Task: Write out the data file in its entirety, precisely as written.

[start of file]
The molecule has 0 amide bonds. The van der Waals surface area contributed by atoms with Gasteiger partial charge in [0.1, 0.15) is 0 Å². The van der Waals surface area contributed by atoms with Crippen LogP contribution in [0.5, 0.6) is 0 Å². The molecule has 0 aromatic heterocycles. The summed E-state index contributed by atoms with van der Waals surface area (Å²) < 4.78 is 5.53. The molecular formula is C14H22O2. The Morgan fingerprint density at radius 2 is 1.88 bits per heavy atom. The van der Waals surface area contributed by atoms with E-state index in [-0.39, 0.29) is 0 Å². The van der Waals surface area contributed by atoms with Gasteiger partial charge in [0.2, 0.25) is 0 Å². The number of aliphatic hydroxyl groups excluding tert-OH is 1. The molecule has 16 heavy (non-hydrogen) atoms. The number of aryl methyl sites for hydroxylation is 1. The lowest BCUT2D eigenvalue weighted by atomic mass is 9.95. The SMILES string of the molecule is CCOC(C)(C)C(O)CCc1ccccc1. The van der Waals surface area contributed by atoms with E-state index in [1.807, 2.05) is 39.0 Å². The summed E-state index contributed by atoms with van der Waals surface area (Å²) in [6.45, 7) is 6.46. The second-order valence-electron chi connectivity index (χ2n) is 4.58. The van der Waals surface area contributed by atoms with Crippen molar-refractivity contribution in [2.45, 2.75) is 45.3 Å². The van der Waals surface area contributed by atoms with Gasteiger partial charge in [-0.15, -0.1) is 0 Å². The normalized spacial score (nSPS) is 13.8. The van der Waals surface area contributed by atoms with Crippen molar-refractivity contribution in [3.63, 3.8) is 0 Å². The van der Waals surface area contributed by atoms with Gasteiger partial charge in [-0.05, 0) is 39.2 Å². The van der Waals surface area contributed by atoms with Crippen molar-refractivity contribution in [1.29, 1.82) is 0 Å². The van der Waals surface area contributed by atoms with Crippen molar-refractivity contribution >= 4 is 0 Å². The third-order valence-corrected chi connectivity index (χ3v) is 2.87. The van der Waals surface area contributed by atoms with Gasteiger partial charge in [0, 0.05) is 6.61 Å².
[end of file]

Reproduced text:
The molecule has 0 amide bonds. The van der Waals surface area contributed by atoms with Gasteiger partial charge in [0.1, 0.15) is 0 Å². The van der Waals surface area contributed by atoms with Crippen LogP contribution in [0.5, 0.6) is 0 Å². The molecule has 0 aromatic heterocycles. The summed E-state index contributed by atoms with van der Waals surface area (Å²) < 4.78 is 5.53. The molecular formula is C14H22O2. The Morgan fingerprint density at radius 2 is 1.88 bits per heavy atom. The van der Waals surface area contributed by atoms with E-state index in [-0.39, 0.29) is 0 Å². The van der Waals surface area contributed by atoms with Gasteiger partial charge in [0.2, 0.25) is 0 Å². The number of aliphatic hydroxyl groups excluding tert-OH is 1. The molecule has 16 heavy (non-hydrogen) atoms. The number of aryl methyl sites for hydroxylation is 1. The lowest BCUT2D eigenvalue weighted by atomic mass is 9.95. The SMILES string of the molecule is CCOC(C)(C)C(O)CCc1ccccc1. The van der Waals surface area contributed by atoms with E-state index in [1.807, 2.05) is 39.0 Å². The summed E-state index contributed by atoms with van der Waals surface area (Å²) in [6.45, 7) is 6.46. The second-order valence-electron chi connectivity index (χ2n) is 4.58. The van der Waals surface area contributed by atoms with Crippen molar-refractivity contribution in [2.45, 2.75) is 45.3 Å². The van der Waals surface area contributed by atoms with Gasteiger partial charge in [-0.15, -0.1) is 0 Å². The normalized spacial score (nSPS) is 13.8. The van der Waals surface area contributed by atoms with Crippen molar-refractivity contribution in [3.63, 3.8) is 0 Å². The van der Waals surface area contributed by atoms with Gasteiger partial charge in [-0.05, 0) is 39.2 Å². The van der Waals surface area contributed by atoms with Crippen molar-refractivity contribution in [1.29, 1.82) is 0 Å². The van der Waals surface area contributed by atoms with Crippen molar-refractivity contribution >= 4 is 0 Å². The third-order valence-corrected chi connectivity index (χ3v) is 2.87. The van der Waals surface area contributed by atoms with Gasteiger partial charge in [0, 0.05) is 6.61 Å².